Spiders by Night is a double bill of short monologues developed, produced and presented by two Bristol-based theatre companies which describe their work as a collaboration between community members with mental health difficulties or addiction issues and professional artists.
Both monologues are minimally staged and invite audiences to focus their attention on the writing and delivery of both pieces. 'Waiting for ISON', the first monologue begins with Simon looking into space through a telescope in his attic and frantically checking his phone. Simon is an astronomy enthusiast following the comet’s journey across space.
For a while, the monologue merely hints at Simon’s obsessive relationship to his passion, and the isolation that it led to. During that time, we could easily be led to believe that we are about to be told a science fiction story, or one of adventure - and in any case, not an exploration of the character’s mental health. While we understand that Simon may not spend much time outside of his attic or interacting with others, one (human) friend regularly visits him.
When Simon begins to develop a friendship with a family of spiders living in his attic, visits from his (human) friend become less and less frequent, until they stop entirely after Simon calls the police to report the alleged murder of one of his spider friends. This poetic monologue subtly highlights that perhaps to care best for those with mental illnesses, approaches which include supporting people in their immediate environment might be more effective. The Open Dialogue Approach for example is a system of care developed in Western Lapland which works with people traditionally thought of as ‘the patient’ as well as their families or other networks.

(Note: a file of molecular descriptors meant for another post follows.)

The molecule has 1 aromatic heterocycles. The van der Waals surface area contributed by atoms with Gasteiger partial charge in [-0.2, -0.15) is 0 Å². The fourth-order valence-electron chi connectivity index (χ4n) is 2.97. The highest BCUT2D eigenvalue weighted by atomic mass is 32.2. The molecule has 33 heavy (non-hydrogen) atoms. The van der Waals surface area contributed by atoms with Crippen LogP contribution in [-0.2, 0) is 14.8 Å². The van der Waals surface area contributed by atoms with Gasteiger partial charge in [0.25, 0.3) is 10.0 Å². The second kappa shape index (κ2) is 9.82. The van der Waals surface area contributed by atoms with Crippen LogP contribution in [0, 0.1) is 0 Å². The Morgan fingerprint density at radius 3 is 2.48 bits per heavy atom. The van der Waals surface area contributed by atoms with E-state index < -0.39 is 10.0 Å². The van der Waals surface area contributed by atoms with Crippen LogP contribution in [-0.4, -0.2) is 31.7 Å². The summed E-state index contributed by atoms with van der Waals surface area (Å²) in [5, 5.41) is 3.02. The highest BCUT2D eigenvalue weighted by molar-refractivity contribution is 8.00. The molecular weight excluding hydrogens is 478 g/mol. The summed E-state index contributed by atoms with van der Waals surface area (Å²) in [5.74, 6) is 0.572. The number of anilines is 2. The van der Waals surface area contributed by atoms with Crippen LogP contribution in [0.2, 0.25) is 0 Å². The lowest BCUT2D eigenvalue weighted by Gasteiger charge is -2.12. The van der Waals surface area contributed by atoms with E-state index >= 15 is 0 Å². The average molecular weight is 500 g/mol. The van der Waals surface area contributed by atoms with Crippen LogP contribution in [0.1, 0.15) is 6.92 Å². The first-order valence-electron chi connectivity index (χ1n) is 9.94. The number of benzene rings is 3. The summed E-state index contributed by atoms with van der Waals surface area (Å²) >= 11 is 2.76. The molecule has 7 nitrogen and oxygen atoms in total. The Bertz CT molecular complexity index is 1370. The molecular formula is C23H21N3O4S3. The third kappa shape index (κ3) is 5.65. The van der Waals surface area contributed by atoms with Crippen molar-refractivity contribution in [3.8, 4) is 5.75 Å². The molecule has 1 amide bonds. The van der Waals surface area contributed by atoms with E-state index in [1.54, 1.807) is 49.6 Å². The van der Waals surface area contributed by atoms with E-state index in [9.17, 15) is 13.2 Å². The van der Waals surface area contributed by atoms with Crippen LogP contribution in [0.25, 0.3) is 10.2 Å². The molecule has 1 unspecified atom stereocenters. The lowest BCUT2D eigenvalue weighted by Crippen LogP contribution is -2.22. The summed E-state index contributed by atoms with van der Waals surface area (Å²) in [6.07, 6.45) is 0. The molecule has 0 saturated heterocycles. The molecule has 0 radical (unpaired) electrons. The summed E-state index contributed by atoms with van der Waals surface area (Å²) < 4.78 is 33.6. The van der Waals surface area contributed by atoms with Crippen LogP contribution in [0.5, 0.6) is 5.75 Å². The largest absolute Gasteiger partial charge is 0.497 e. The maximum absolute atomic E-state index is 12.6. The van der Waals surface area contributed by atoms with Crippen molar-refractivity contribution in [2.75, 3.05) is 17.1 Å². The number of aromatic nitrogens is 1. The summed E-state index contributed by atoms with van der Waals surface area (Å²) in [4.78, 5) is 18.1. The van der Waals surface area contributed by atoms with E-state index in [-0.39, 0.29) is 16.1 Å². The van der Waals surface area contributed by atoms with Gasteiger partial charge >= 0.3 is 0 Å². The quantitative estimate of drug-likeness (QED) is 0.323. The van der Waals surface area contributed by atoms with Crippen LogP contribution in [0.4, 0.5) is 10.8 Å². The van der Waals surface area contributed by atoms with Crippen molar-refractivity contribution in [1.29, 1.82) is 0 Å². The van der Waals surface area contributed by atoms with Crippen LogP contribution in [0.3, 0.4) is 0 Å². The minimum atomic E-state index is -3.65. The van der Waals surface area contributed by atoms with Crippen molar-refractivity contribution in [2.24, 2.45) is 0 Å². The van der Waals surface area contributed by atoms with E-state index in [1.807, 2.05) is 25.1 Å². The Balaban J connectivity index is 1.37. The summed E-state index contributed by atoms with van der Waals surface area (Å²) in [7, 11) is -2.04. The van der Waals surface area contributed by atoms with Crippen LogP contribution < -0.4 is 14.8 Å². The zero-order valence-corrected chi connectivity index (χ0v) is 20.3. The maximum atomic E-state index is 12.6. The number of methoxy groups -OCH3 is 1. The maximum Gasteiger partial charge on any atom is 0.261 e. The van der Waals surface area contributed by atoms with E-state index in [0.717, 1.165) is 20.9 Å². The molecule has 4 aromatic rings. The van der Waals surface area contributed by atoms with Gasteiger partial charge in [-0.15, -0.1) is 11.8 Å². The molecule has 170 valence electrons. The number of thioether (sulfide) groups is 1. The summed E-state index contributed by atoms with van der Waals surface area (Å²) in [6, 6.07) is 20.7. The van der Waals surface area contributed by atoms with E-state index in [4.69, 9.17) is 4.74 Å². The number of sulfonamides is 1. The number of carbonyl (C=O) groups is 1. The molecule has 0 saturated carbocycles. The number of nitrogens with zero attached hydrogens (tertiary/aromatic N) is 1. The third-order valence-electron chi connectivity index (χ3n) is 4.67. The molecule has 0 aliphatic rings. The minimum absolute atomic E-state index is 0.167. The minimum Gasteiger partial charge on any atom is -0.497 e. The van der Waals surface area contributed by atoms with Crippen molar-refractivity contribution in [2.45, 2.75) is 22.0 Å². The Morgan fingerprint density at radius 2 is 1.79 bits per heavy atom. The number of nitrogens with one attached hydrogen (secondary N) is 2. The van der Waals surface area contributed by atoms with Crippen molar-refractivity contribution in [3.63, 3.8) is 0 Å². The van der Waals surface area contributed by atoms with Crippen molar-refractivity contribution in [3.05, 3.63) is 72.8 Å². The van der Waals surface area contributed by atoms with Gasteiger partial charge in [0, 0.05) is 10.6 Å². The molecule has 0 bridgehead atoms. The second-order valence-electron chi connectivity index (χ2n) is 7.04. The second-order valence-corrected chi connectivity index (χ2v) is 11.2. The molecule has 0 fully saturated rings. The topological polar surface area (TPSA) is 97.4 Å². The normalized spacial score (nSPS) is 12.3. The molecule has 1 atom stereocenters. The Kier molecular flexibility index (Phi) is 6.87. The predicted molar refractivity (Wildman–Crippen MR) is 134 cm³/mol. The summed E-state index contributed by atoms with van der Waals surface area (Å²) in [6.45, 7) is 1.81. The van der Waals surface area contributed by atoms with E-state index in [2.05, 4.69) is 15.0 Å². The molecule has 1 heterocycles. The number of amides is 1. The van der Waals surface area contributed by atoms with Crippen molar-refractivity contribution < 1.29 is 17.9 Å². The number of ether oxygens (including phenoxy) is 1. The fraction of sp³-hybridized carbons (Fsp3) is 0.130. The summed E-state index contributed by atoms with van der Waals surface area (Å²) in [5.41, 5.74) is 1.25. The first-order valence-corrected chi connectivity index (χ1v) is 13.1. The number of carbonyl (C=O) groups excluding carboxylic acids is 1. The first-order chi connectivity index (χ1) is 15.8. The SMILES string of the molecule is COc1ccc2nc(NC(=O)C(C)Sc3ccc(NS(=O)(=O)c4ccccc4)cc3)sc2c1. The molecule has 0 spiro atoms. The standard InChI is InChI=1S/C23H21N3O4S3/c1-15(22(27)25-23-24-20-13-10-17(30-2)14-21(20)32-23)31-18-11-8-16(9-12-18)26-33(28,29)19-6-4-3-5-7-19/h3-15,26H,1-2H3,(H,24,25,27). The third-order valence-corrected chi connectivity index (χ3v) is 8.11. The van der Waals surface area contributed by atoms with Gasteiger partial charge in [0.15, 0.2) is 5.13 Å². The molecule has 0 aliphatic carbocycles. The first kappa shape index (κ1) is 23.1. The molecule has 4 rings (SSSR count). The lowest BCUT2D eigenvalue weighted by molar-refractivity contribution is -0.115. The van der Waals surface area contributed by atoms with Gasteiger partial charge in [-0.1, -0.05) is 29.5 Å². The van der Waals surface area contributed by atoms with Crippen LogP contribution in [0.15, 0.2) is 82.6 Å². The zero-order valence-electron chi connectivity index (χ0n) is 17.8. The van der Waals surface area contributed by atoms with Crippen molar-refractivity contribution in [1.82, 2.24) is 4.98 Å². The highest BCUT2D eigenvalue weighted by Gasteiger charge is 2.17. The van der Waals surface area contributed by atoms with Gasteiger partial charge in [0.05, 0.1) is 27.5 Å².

The second part of the double bill, 'Insider', is told by a patient-cum-spider herself as she moves around and explores a secure psychiatric ward. With two crutches as additional spider legs, the performer’s physicality compliments the text’s description of the effects of psychiatric care on the patient’s body. Both the patient herself, and an outsider observer, the spider wants to escape and is not able to. While the reason for the character’s placement in a psychiatric ward isn’t made clear, the piece could be read as an exploration of dissociative disorder, or as a comment on the lack of agency the character has over her own care. (LB)
The run of Spiders By Night: A Double Bill of Exciting New Monologues at theSpace @ Surgeon's Hall has now finished. WA, LA, WC - https://tickets.edfringe.com/whats-on/spiders-by-night-a-double-bill-of-exciting-new-monologues
Coffee House community theatre company website: http://www.coffeehousetheatrecompany.com/#!about/cfp1
Stepping Out Theatre website: http://www.steppingouttheatre.co.uk/
Further information on the Open Dialogue approach system of care developed in Western Lapland: http://opendialogueapproach.co.uk/
Information about dissociative disorders from the NHS: http://www.nhs.uk/Conditions/dissociative-disorders/Pages/Introduction.aspx